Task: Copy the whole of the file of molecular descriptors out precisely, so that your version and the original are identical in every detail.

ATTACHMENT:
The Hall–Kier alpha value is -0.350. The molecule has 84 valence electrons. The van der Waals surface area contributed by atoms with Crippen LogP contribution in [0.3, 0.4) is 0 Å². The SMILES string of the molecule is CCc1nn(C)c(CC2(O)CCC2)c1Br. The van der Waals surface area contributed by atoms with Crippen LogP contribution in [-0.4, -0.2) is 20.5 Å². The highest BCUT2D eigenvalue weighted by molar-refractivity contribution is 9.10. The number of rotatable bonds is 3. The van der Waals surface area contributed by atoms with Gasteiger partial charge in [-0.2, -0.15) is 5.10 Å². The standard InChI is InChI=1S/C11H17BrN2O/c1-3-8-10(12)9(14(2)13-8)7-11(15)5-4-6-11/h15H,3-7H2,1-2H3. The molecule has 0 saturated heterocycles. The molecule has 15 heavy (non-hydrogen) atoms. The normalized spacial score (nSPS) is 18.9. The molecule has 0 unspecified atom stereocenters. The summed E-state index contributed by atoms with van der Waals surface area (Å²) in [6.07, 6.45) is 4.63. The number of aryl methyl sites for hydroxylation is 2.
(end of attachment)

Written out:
The Hall–Kier alpha value is -0.350. The molecule has 84 valence electrons. The van der Waals surface area contributed by atoms with Crippen LogP contribution in [0.3, 0.4) is 0 Å². The SMILES string of the molecule is CCc1nn(C)c(CC2(O)CCC2)c1Br. The van der Waals surface area contributed by atoms with Crippen LogP contribution in [-0.4, -0.2) is 20.5 Å². The highest BCUT2D eigenvalue weighted by molar-refractivity contribution is 9.10. The number of rotatable bonds is 3. The van der Waals surface area contributed by atoms with Gasteiger partial charge in [-0.2, -0.15) is 5.10 Å². The standard InChI is InChI=1S/C11H17BrN2O/c1-3-8-10(12)9(14(2)13-8)7-11(15)5-4-6-11/h15H,3-7H2,1-2H3. The molecule has 0 saturated heterocycles. The molecule has 15 heavy (non-hydrogen) atoms. The normalized spacial score (nSPS) is 18.9. The molecule has 0 unspecified atom stereocenters. The summed E-state index contributed by atoms with van der Waals surface area (Å²) in [6.07, 6.45) is 4.63. The number of aryl methyl sites for hydroxylation is 2.